When we allow charges or electricity to leave a conductor by touching it, we call it grounding the conductor.

Note: That neutral body does not imply a ‘charge-less’ body. It means a microscopic balance of –ve and +ve charge in the body.

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## FAQs on Methods of Charging: Friction, Conduction & Induction - Physics for Airmen Group X - Airforce X Y / Indian Navy SSR

 1. What is friction charging and how does it work?
Friction charging is a method of charging where two objects rub against each other, causing the transfer of electrons between them. This transfer creates a build-up of electric charge on the objects, resulting in one object becoming positively charged and the other becoming negatively charged. This is commonly observed when rubbing a balloon against hair, where the balloon becomes negatively charged and can stick to surfaces due to the attraction between opposite charges.
 2. How does conduction charging occur?
Conduction charging occurs when two objects come into direct contact with each other, allowing the transfer of electrons between them. If one object has an excess of electrons and the other has a deficit, the electrons will flow from the object with the surplus to the object with the deficit until equilibrium is reached. This transfer of electrons leads to the charging of the objects.
 3. What is induction charging and how is it different from conduction charging?
Induction charging is a method of charging where a charged object is brought near a neutral object, causing a redistribution of electrons in the neutral object without direct contact. When the charged object is brought close, it repels or attracts electrons in the neutral object, resulting in one side of the object becoming positively charged and the other side becoming negatively charged. Unlike conduction charging, induction charging does not involve direct electron transfer between objects.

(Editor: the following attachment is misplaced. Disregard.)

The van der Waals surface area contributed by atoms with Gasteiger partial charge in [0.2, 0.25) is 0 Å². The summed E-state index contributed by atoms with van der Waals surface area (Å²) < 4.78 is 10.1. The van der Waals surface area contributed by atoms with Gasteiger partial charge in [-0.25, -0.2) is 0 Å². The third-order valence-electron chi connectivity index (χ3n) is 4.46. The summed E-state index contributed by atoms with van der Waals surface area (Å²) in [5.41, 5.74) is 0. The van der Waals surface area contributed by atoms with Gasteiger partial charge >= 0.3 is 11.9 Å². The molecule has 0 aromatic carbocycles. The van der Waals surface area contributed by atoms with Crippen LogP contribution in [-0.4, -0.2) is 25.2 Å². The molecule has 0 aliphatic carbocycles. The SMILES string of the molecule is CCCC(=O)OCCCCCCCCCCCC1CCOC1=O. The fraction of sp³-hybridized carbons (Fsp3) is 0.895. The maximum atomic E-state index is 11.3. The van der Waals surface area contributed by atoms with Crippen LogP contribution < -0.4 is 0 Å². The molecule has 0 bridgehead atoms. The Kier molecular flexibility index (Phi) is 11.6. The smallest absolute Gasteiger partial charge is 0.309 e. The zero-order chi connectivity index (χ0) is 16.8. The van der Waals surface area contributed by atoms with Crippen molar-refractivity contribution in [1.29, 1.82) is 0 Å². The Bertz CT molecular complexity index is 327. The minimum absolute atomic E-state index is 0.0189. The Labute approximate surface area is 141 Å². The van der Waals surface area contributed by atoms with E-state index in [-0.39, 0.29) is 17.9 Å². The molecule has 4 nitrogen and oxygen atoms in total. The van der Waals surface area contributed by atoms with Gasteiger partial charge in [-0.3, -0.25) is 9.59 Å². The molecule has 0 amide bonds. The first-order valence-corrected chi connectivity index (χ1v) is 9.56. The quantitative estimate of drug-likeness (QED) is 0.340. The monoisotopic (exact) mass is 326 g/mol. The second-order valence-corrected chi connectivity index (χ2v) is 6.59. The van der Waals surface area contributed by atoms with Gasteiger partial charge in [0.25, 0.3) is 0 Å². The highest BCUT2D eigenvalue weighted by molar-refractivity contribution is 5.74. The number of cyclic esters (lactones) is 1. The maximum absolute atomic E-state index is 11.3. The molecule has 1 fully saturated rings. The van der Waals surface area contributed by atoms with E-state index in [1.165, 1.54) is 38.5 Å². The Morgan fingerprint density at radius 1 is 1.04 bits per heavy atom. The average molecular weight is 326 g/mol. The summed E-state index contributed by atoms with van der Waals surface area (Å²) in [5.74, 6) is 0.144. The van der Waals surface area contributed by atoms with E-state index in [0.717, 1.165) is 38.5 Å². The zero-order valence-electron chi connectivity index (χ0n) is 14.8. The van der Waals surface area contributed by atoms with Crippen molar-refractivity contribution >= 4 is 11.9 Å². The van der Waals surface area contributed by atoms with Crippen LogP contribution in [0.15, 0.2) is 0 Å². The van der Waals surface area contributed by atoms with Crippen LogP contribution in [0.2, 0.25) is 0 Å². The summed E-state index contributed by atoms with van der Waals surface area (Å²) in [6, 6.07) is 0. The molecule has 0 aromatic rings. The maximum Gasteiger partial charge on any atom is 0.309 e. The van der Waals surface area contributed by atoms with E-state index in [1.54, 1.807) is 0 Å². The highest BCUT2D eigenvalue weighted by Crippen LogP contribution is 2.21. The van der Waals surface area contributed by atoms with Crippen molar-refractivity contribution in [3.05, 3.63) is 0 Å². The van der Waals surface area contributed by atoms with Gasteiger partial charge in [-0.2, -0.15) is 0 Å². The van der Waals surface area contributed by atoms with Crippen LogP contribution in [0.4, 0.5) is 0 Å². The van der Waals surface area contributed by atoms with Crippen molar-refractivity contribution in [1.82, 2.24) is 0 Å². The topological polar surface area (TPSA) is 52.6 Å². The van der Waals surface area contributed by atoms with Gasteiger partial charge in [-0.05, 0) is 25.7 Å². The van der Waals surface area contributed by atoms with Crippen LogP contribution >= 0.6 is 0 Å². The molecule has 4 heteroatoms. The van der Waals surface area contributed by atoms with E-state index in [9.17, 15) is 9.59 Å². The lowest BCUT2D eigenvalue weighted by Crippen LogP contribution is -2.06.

4. Can all materials be charged through friction, conduction, and induction?
No, not all materials can be charged through friction, conduction, and induction. The ability of a material to be charged depends on its conductivity and the ease with which it gains or loses electrons. Materials that are good conductors, such as metals, have electrons that can move freely, making it difficult to charge them through friction or induction. On the other hand, insulating materials like rubber or plastic can be charged easily through friction and induction due to their higher resistance to electron flow.
 5. What are some real-life applications of charging by friction, conduction, and induction?
Charging by friction, conduction, and induction has various practical applications. Some examples include: - Photocopiers and laser printers use induction charging to transfer toner particles onto paper. - Van de Graaff generators use friction charging to create high voltage for scientific experiments. - Static electricity generated through friction charging can be used in air filters to attract and remove dust particles. - Lightning is a natural phenomenon caused by the buildup and discharge of electrical charge through induction and friction in the atmosphere. - Electrostatic spray painting utilizes conduction charging to create a charged paint mist that adheres efficiently to surfaces.